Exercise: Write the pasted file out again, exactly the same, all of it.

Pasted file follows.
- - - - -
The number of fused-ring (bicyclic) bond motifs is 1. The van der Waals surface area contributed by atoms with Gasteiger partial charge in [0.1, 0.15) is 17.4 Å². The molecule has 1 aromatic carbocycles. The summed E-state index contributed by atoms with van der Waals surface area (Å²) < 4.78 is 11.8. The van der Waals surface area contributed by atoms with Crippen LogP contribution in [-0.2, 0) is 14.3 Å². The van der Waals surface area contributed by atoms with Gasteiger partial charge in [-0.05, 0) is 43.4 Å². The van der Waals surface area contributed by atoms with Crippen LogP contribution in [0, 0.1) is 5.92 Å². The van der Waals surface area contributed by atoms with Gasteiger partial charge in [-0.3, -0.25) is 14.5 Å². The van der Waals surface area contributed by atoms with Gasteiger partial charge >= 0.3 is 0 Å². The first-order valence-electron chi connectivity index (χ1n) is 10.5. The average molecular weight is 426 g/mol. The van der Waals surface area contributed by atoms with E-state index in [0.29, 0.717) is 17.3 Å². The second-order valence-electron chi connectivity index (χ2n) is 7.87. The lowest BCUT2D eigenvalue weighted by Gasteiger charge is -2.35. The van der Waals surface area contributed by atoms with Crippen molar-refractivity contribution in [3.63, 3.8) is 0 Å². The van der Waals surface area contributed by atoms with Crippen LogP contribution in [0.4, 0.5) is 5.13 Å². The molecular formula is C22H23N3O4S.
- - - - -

The number of fused-ring (bicyclic) bond motifs is 1. The van der Waals surface area contributed by atoms with Gasteiger partial charge in [0.1, 0.15) is 17.4 Å². The molecule has 1 aromatic carbocycles. The summed E-state index contributed by atoms with van der Waals surface area (Å²) < 4.78 is 11.8. The van der Waals surface area contributed by atoms with Crippen LogP contribution in [-0.2, 0) is 14.3 Å². The van der Waals surface area contributed by atoms with Gasteiger partial charge in [-0.05, 0) is 43.4 Å². The van der Waals surface area contributed by atoms with Crippen LogP contribution in [0, 0.1) is 5.92 Å². The van der Waals surface area contributed by atoms with Gasteiger partial charge in [-0.3, -0.25) is 14.5 Å². The van der Waals surface area contributed by atoms with Gasteiger partial charge >= 0.3 is 0 Å². The first-order valence-electron chi connectivity index (χ1n) is 10.5. The average molecular weight is 426 g/mol. The van der Waals surface area contributed by atoms with E-state index in [0.29, 0.717) is 17.3 Å². The second-order valence-electron chi connectivity index (χ2n) is 7.87. The lowest BCUT2D eigenvalue weighted by Gasteiger charge is -2.35. The van der Waals surface area contributed by atoms with Crippen molar-refractivity contribution in [3.63, 3.8) is 0 Å². The van der Waals surface area contributed by atoms with Crippen LogP contribution in [0.4, 0.5) is 5.13 Å². The molecular formula is C22H23N3O4S.